posted by Niall C. Brady on Tue 3rd Feb 2004 20:17 UTC
IconFor those that don't already know, smoothwall is a very slick and easy way to setup a firewall/nat/dhcp server (and more) at home or in a small office very quickly even on old computer equipment. I have used Smoothwall 1.0 in the past and liked its features (although at the time, I did have a problem with Snort failing to start after I updated the software with some fixes...). It served on an old Pentium II 400mhz machine with two NICs inside (network cards). One was the 'green' interface (more about that later) and the other was the 'red' interface. I used that setup for quite a few months, mainly because I wanted to see what alternatives there were to hardware based firewalls (such as DLink gateways/firewalls) that I had been using.

Click for a larger view Why did I decide to give Smoothwall a chance ? well quite simply, my dlink firewall/nat/simple router couldnt handle large traffic, and when confronted with that, would die, stone dead and the only way to fix it was to disconnect the power from it and restart. That's just about ok if you are beside it, but if you are in Ireland (which I was) and it is in Sweden, then whatever you are hosting is down for as long as you are away.

Smoothwall was recommended to me by a friend who used it to secure his machines on his home lan, some running game servers, some ftp server and web. He said it worked great and I should try it, so I did, and dove right in and used it for approximately 5 months without any problem except for the afore mentioned SNORT (intrusion detection system) which never ever restarted itself after I updated smoothwall. I then moved house in September of last year and brought my smoothwall computer with me, I couldnt get it to pick up an ip address from my new broadband provider (ADSL based) so I gave up and re-installed the dlink hardware firewall.

Many months have since past and my interest in smoothwall has re-emerged with the release of Smoothwall Express 2.0 Final. The software is available for download right now here, just download the ISO that suits you (I chose the one with inbuilt manuals and it was only 45.5 MB in size) and burn the iso to a CD.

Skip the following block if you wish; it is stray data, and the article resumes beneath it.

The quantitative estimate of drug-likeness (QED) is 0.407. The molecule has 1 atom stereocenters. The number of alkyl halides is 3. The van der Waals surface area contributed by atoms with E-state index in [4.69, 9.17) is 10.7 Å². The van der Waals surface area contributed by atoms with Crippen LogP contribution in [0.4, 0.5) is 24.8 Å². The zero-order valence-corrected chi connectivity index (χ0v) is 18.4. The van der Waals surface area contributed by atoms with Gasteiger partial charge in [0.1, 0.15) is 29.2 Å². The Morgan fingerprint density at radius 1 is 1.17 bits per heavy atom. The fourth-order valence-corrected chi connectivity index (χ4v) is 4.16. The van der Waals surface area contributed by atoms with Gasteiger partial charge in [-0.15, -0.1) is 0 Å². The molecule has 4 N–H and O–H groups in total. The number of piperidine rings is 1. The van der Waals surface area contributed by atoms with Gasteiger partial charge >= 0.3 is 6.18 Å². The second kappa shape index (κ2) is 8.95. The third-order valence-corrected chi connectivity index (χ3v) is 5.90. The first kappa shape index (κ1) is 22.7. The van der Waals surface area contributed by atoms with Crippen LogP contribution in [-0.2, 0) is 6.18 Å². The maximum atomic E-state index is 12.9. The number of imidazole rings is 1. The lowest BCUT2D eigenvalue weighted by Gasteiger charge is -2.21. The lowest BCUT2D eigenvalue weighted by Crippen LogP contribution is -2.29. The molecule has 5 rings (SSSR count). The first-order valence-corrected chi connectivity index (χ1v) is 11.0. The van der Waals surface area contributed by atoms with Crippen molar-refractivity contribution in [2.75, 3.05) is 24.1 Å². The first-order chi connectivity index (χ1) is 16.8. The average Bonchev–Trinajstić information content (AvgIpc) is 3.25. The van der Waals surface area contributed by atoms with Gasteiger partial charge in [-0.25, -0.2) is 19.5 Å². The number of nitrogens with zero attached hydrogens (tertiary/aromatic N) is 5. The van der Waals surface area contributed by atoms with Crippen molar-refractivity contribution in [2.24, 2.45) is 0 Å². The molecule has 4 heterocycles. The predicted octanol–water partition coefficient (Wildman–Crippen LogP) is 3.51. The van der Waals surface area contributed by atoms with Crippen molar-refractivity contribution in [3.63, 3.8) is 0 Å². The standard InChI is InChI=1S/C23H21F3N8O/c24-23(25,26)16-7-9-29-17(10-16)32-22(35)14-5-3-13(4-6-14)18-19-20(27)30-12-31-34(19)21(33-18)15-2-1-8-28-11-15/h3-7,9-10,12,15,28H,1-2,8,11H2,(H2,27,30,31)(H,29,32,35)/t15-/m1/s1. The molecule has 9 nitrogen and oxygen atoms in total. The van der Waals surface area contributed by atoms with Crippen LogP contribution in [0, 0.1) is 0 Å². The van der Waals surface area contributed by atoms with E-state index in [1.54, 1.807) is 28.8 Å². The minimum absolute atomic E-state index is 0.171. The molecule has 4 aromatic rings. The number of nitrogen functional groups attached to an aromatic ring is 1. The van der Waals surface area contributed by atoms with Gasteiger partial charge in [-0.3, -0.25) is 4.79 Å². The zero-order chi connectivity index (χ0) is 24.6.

Once you have burned the cd, the next thing you need is a suitable computer to install it on, I'd suggest something old as the computer itself will only serve one purpose, running smoothwall. The computer will not need a keyboard/mouse or monitor once you have it all installed and setup correctly, but it does require at least two network cards, or one network card and one modem (who uses modems these days ?). You can remotly manage Smoothwall from your local network via a web browser interface or via the internet/ssh.

Click for a larger view To install Smoothwall, just insert the CD and boot from the CD itself, immediatly you are presented with a nice Smoothwall splash screen announcing the coming installation, let it boot up and choose CD (obviously) as your installation media method. The Smoothwall quickstart PDF is available here.

Answer yes or no to the questions that pop up (they are so simple that there is no point in explaining) and off it goes. The only thing the first time Smoothwall users may find hard to understand is the 'naming' convention of the lan connections, red, green and orange. To simplify things, if you have two nics (network cards) and one is connected to the internet (wan - wide area network) and the other is connected to your local network (lan - local area network) then you can safely assume that green is your lan, and red is the wan. Stop and go I guess ;-).

Once you have configured Smoothwall (it was quick, wasn't it !), you are prompted if you want to restore previously saved configuration changes, if you have them, insert your floppy disc and it will restore them, I have not tested this yet, but I did see that within the web based management interface you can also backup to floppy or make a floppy img file and back that up to your local hard disc for later retrieval. After that click ok to reboot, once it reboots you can configure whether you want to enable the DHCP server (works great for a home network) and whether or not your RED (wan) interface has a static or dynamic IP address from your internet provider. You can also specify what the DHCP server ip range is very easily, which is nice, you dont have to stick with the default 192.168.0.x range if you don't want to.

You will be prompted if you are using an ISDN modem (if not cancel it) and an ADSL modem (if not cancel it) however, and this is a big however, Smoothwall's selection of ADSL modems are all USB based, and both ADSL modems I have at home are not. There is also no option to manually specify your ADSL modem, which is a pity, and I hope that the next release of this software has that ability, not everyone who uses ADSL is using usb based models I'm sure.

So, to get around that, I had to choose 'disable ADSL' and my next step was to manually assign the IP from my ISP to my RED network card. That worked for all of approximately 5 minutes. I could surf fine and I thought 'hey this is truly cool' but then my internet went bottoms up. By entering my ISP's login IP address in my browser (on a machine connected via the green network to the Smoothwall server via DHCP) I got up an error message from my ISP. They didn't like me manually specifing my IP address, so I digressed and chose DHCP for my RED interface. To my amazement, this worked, and I could login to my isp on the 'normal' pc and was once again connected to the internet. This was more like it !

Table of contents
  1. "Smoothwall, Page 1/2"
  2. "Smoothwall, Page 2/2"
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